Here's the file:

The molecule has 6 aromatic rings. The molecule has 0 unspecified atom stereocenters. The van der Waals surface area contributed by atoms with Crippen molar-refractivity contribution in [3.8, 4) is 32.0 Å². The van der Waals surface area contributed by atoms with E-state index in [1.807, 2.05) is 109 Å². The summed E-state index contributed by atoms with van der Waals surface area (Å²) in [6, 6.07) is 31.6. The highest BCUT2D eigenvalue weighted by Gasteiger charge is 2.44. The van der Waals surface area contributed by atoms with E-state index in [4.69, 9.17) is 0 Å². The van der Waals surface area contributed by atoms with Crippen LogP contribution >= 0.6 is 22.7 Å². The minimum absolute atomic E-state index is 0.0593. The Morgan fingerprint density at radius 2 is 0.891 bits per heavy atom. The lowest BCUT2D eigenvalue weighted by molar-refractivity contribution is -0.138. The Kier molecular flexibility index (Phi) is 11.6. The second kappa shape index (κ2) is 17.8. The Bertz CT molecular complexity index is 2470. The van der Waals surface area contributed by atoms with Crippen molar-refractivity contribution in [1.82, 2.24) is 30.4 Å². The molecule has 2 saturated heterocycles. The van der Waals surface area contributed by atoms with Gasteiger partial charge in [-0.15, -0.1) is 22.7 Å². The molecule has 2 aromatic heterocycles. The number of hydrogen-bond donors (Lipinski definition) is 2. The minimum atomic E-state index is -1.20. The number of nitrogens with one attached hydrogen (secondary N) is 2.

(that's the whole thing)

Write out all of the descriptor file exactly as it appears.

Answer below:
The molecule has 6 aromatic rings. The molecule has 0 unspecified atom stereocenters. The van der Waals surface area contributed by atoms with Crippen molar-refractivity contribution in [3.8, 4) is 32.0 Å². The van der Waals surface area contributed by atoms with E-state index in [1.807, 2.05) is 109 Å². The summed E-state index contributed by atoms with van der Waals surface area (Å²) in [6, 6.07) is 31.6. The highest BCUT2D eigenvalue weighted by Gasteiger charge is 2.44. The van der Waals surface area contributed by atoms with E-state index in [4.69, 9.17) is 0 Å². The van der Waals surface area contributed by atoms with Crippen LogP contribution >= 0.6 is 22.7 Å². The minimum absolute atomic E-state index is 0.0593. The Morgan fingerprint density at radius 2 is 0.891 bits per heavy atom. The lowest BCUT2D eigenvalue weighted by molar-refractivity contribution is -0.138. The Kier molecular flexibility index (Phi) is 11.6. The second kappa shape index (κ2) is 17.8. The Bertz CT molecular complexity index is 2470. The van der Waals surface area contributed by atoms with Crippen molar-refractivity contribution in [1.82, 2.24) is 30.4 Å². The molecule has 2 saturated heterocycles. The van der Waals surface area contributed by atoms with Gasteiger partial charge in [-0.15, -0.1) is 22.7 Å². The molecule has 2 aromatic heterocycles. The number of hydrogen-bond donors (Lipinski definition) is 2. The minimum atomic E-state index is -1.20. The number of nitrogens with one attached hydrogen (secondary N) is 2.